“We have five counselors and they’re a very strong group. I want to make sure that we’re all used to and familiar with the testing process. We don’t do state testing at Westside. By putting Valtina Bowden at U.S. Jones, it’s going to make her more familiar with testing,” Kallhoff said before noting the advantages to other the system’s other counselors. “They all have skill sets. They’re doing great where they are, but as we’re moving different shifts I thought this would be a great time to move our counselors around as well.”

The other significant transfer to take place Monday was the decision to move computer lab teacher Penny Stanford from U.S. Jones Elementary to Westside Elementary and move one of the WES computer lab aides to USJ.

“U.S. Jones has an outstanding computer lab situation. Amelia Mackey and Penny Stanford do a great job. The only way we can duplicate that at Westside is to move one of those teachers,” Kallhoff said.

Demopolis PTA raising funds for new playground equipment

The Demopolis PTA recently kicked off its fundraiser for the fall 2015 semester at U.S. Jones Elementary School. The goal of this semester’s fundraiser is to upgrade the playground equipment at the school.

“Our goal is to raise the majority of the money to fund this project,” said Betsy Stephens, PTA president.USJ_option1 copy

The project includes new playground equipment, a concrete pad around the blue wall on the playground, and a 900-foot walking path around the perimeter of the playground, allowing students to enjoy outside play regardless of ground conditions.

As part of the fundraiser, students from U.S. Jones are selling gift items, wrapping paper, cookie dough, and a variety of candy. As part of the fundraiser, the homeroom class selling the most items in each grade will receive an ice cream sundae party, as well as extra time in P.E. class. Individual students selling more than 18 items will win a limousine ride and a pizza party.

“The current playground has a lot of fitness items that require a lot of upper body strength, so we wanted to install something that can be more play and less work while the students are at recess,” said Stephens. “The potential units have a tunnel and slides of multiple heights, so children of varying heights, ages, and confidence levels are all able to play on or with the equipment.”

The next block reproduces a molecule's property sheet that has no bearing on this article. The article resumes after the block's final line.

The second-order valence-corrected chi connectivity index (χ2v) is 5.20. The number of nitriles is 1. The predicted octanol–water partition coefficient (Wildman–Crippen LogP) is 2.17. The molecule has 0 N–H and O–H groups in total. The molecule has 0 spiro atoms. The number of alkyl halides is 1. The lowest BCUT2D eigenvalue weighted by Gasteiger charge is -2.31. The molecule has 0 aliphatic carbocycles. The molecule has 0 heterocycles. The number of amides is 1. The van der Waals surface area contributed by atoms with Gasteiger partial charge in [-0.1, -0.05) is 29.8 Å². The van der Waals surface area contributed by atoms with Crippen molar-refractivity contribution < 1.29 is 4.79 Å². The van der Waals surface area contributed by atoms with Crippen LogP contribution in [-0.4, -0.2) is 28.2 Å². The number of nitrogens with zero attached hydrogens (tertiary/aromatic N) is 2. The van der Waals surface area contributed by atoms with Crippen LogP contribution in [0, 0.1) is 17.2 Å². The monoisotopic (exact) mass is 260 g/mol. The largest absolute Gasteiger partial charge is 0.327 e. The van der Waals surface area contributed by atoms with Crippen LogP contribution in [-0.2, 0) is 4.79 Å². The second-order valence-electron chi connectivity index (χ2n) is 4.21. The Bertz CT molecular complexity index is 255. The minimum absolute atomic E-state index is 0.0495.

The fundraiser runs through Oct. 2, at which point the group will be able to determine how much more funding will be required to reach their goal.

USJ-option2 copy“In total, we’re looking at about a $52,000 project,” said Stephens. “The playground equipment with volunteer installation will be $30,000, the concrete pad will be about $4,800, and the walking path will be about $17,000.”

Anyone wishing to purchase items from the fundraiser should contact any U.S. Jones student, or visit http://www.gaschoolstore.com and enter school ID 4160552. Alternatively, donations can be made at the U.S. Jones office or mailed to the school at the address below:

U.S. Jones Elementary School


715 East Jackson Street

Demopolis, AL 36732

USJ celebrating Grandparents’ Week with breakfast, bookfair

US Jones Elementary is celebrating Grandparents Week Sept. 22-24. Grandparents of students are invited to come have breakfast with their student on their designated day. Breakfast is served from 7:15 a.m. to 8 a.m. Visitor breakfast price is $1.50, and breakfast for students is $1.00. Days are designated below:

3rd grade- Tuesday, Sept. 22nd

4th grade- Wednesday., Sept. 23rd

5th grade- Thursday, Sept. 24th